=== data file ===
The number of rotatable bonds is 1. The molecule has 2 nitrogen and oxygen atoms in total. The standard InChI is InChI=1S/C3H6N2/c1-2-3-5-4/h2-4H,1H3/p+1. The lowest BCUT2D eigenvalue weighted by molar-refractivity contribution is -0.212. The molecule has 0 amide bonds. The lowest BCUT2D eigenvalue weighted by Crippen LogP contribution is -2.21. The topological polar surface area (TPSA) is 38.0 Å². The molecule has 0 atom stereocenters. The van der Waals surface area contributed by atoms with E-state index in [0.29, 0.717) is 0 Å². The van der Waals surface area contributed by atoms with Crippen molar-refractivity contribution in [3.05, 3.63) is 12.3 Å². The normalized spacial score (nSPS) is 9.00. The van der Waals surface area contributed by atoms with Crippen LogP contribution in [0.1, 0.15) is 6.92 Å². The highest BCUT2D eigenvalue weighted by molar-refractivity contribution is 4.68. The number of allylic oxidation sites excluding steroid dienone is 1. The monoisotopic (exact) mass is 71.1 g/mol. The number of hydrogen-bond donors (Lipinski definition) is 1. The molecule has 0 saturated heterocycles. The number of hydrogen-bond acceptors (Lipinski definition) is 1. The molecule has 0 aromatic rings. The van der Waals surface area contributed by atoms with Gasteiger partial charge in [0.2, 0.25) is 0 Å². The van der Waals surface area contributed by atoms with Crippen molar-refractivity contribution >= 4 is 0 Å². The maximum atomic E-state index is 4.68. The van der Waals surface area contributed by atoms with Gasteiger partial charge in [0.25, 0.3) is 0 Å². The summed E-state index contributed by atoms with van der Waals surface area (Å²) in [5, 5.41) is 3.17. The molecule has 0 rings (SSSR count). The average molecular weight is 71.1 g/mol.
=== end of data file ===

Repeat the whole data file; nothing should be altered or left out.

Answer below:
The number of rotatable bonds is 1. The molecule has 2 nitrogen and oxygen atoms in total. The standard InChI is InChI=1S/C3H6N2/c1-2-3-5-4/h2-4H,1H3/p+1. The lowest BCUT2D eigenvalue weighted by molar-refractivity contribution is -0.212. The molecule has 0 amide bonds. The lowest BCUT2D eigenvalue weighted by Crippen LogP contribution is -2.21. The topological polar surface area (TPSA) is 38.0 Å². The molecule has 0 atom stereocenters. The van der Waals surface area contributed by atoms with E-state index in [0.29, 0.717) is 0 Å². The van der Waals surface area contributed by atoms with Crippen molar-refractivity contribution in [3.05, 3.63) is 12.3 Å². The normalized spacial score (nSPS) is 9.00. The van der Waals surface area contributed by atoms with Crippen LogP contribution in [0.1, 0.15) is 6.92 Å². The highest BCUT2D eigenvalue weighted by molar-refractivity contribution is 4.68. The number of allylic oxidation sites excluding steroid dienone is 1. The monoisotopic (exact) mass is 71.1 g/mol. The number of hydrogen-bond donors (Lipinski definition) is 1. The molecule has 0 saturated heterocycles. The number of hydrogen-bond acceptors (Lipinski definition) is 1. The molecule has 0 aromatic rings. The van der Waals surface area contributed by atoms with Gasteiger partial charge in [0.2, 0.25) is 0 Å². The van der Waals surface area contributed by atoms with Crippen molar-refractivity contribution >= 4 is 0 Å². The maximum atomic E-state index is 4.68. The van der Waals surface area contributed by atoms with Gasteiger partial charge in [0.25, 0.3) is 0 Å². The summed E-state index contributed by atoms with van der Waals surface area (Å²) in [5, 5.41) is 3.17. The molecule has 0 rings (SSSR count). The average molecular weight is 71.1 g/mol.